Planning for the next generation of readers

Saturday, 23 September 1995

Plunging newspaper circulation figures are a warning of changes to come in our society...

THE SUNDAY TIMES fired the first shot two weeks ago with a headline "Citizen eclipses The Star". This prompted Gauteng Newspapers' MD Deon du Plessis to fire back that the Sunday Times had itself lost 115 000 readers while The Star continues to dominate the greater Johannesburg area market.

It's the annual "mine's bigger than your's" show. The All Media Products Survey (Amps) figures give an indication of who exactly is reading what publication, broken down by economic group, race, age, gender, and length of nostril hair. Newspapers then use these numbers to attract advertisers.

This is becoming increasingly difficult to do. Sales of English language newspapers have been dropping and are continuing to do so.

Members of the larger public are quick to offer solutions to dropping circulation figures. ("Fire your columnist" is one popular suggestion.) (We did, and he cancelled his subscription.)

Fact of the matter is that declining newspaper circulation figures are an international trend among first world countries. The first world part of our economy has followed that trend.

In some cases, this has been planned. The repositioning of The Mercury as a publication catering to the higher income group, with a higher price tag, meant that some readers would no longer be able to afford to buy that paper. Advertisers are not interested in an audience that will not buy their product. The Mercury lost a chunk of readers.

Where did they go to?

Some of them may have gone to the Citizen. Most probably fell by the wayside.

This is stupid.

Not that the Mercury strategy was bad. Newspapers have to be profitable in order to survive. What has been forgotten is the bigger picture. A literate person who is interested enough to buy a newspaper, has the potential to work himself up to being part of the Mercury's target market.

But right now, he's in the third world market, and that market is not being catered for in this province. There is nothing to entice the literate person with a low budget to maintain and enhance the literacy habit.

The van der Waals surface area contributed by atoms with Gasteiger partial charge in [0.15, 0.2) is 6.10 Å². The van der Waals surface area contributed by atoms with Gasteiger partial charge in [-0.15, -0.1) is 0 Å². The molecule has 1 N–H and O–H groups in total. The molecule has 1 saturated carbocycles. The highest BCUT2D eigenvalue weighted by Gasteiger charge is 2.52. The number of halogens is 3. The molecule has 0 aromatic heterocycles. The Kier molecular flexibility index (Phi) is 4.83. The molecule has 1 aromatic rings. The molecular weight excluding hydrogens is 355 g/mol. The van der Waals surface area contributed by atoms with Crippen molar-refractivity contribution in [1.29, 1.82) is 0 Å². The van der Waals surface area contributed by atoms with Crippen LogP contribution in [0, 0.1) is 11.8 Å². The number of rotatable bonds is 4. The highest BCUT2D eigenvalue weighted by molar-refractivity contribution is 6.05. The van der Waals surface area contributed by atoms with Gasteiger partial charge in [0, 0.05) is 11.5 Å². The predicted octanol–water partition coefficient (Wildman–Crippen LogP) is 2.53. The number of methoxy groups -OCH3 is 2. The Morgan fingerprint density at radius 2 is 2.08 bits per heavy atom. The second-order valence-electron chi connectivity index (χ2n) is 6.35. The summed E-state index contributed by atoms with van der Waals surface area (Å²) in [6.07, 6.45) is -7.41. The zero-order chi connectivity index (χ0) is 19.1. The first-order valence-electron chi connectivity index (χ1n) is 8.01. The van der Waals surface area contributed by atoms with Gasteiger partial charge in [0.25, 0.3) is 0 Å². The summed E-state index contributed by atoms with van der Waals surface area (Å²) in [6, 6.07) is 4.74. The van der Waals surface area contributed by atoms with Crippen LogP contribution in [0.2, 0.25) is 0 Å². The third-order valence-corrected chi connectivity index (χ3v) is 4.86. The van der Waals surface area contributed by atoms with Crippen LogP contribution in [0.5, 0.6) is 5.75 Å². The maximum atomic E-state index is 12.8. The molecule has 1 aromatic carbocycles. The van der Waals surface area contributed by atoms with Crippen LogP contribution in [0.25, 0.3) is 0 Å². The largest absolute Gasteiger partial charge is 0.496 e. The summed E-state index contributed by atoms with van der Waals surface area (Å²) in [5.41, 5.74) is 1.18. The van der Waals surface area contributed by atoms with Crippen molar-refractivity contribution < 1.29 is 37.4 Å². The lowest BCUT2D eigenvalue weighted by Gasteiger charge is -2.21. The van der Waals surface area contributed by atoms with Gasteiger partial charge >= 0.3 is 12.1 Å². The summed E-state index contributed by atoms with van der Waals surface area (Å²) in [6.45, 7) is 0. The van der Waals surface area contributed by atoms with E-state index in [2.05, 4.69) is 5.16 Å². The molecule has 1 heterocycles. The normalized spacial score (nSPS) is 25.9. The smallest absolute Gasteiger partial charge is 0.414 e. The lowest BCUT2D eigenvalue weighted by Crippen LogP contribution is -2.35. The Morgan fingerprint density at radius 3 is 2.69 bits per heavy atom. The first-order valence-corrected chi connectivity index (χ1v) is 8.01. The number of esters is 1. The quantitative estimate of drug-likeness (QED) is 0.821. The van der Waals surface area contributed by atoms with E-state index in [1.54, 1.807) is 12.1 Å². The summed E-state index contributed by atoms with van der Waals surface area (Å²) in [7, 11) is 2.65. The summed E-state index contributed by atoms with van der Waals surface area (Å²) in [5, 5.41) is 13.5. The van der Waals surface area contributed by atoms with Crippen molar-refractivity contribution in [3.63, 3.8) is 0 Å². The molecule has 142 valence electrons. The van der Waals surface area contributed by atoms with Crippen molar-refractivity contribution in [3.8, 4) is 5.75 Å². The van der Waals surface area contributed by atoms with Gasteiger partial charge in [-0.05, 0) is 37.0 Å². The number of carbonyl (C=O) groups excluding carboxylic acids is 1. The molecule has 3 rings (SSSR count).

And when that person works his way up the economic ladder to middle-class stability, he has no incentive to return to newspapers.

We're not growing the next generation of newspaper readers. We are honing each of our products. We are concentrating on the markets that will bring in the most advertising revenue -- as we should -- but we're not providing a vehicle to carry those that are left behind.

In that regard, Gauteng is far ahead of us. The Sowetan's circulation is growing in leaps and bounds. Its editor, Dr. Aggrey Klaaste, is revered in the townships. That paper is promoting a healthy respect for the culture of literacy that will pay real financial dividends a generation from now.

The question that then needs to be asked is whether that generation will continue to read the Sowetan, or switch to The Star.

My guess is that the answer will be neither. Readers are not being provided with an upgrade path to The Star from The Sowetan. The content of most english newspapers continues to be overwhelmingly targeted at their historical whites-only audience. Onc would never guess from a glance through the Daily News that the majority of its readership is Indian.

So, some enterprising company will step in to fill the gap with an upmarket daily catering to black readers. The Sowetan itself is a likely candidate for taking on this task in Gauteng.

It doesn't have to be that way.

The english language press could act now, by making a determined effort to cater for the lower-income literate market in areas where no such coverage exists.

The upmarket publications could begin to broaden their perspective. Those editors should be able to write as many editorials and as authoritatively about soccer as they do about rugby.

There has to be a deliberate process of nation-building reflected in editorial content. The Saturday Paper has broken ground here already. It should not do so alone.

This means encouraging a culture of examination and debate that will highlight common ground among readers, instead of consigning news for particular race groups to specially demarcated two page spreads that mimic the old Extra editions in spirit if not in name.